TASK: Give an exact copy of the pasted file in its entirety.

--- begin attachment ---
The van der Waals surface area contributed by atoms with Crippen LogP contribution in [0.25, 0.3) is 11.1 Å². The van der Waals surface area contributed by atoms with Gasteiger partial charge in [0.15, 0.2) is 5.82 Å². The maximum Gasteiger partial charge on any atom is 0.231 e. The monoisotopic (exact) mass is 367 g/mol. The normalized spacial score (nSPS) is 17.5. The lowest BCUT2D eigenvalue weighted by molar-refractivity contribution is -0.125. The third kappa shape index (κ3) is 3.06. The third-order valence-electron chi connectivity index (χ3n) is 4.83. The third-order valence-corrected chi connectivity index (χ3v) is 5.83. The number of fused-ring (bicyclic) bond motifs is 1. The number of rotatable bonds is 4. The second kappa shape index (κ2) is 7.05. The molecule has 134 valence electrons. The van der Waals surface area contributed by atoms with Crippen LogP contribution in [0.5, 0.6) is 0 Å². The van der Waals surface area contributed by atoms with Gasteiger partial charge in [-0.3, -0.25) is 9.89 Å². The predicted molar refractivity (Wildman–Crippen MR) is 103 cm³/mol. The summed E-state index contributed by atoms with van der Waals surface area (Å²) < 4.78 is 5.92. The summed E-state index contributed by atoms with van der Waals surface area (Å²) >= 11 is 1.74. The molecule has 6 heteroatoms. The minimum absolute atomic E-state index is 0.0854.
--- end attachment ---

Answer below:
The van der Waals surface area contributed by atoms with Crippen LogP contribution in [0.25, 0.3) is 11.1 Å². The van der Waals surface area contributed by atoms with Gasteiger partial charge in [0.15, 0.2) is 5.82 Å². The maximum Gasteiger partial charge on any atom is 0.231 e. The monoisotopic (exact) mass is 367 g/mol. The normalized spacial score (nSPS) is 17.5. The lowest BCUT2D eigenvalue weighted by molar-refractivity contribution is -0.125. The third kappa shape index (κ3) is 3.06. The third-order valence-electron chi connectivity index (χ3n) is 4.83. The third-order valence-corrected chi connectivity index (χ3v) is 5.83. The number of fused-ring (bicyclic) bond motifs is 1. The number of rotatable bonds is 4. The second kappa shape index (κ2) is 7.05. The molecule has 134 valence electrons. The van der Waals surface area contributed by atoms with Crippen LogP contribution in [0.5, 0.6) is 0 Å². The van der Waals surface area contributed by atoms with Gasteiger partial charge in [-0.3, -0.25) is 9.89 Å². The predicted molar refractivity (Wildman–Crippen MR) is 103 cm³/mol. The summed E-state index contributed by atoms with van der Waals surface area (Å²) < 4.78 is 5.92. The summed E-state index contributed by atoms with van der Waals surface area (Å²) >= 11 is 1.74. The molecule has 6 heteroatoms. The minimum absolute atomic E-state index is 0.0854.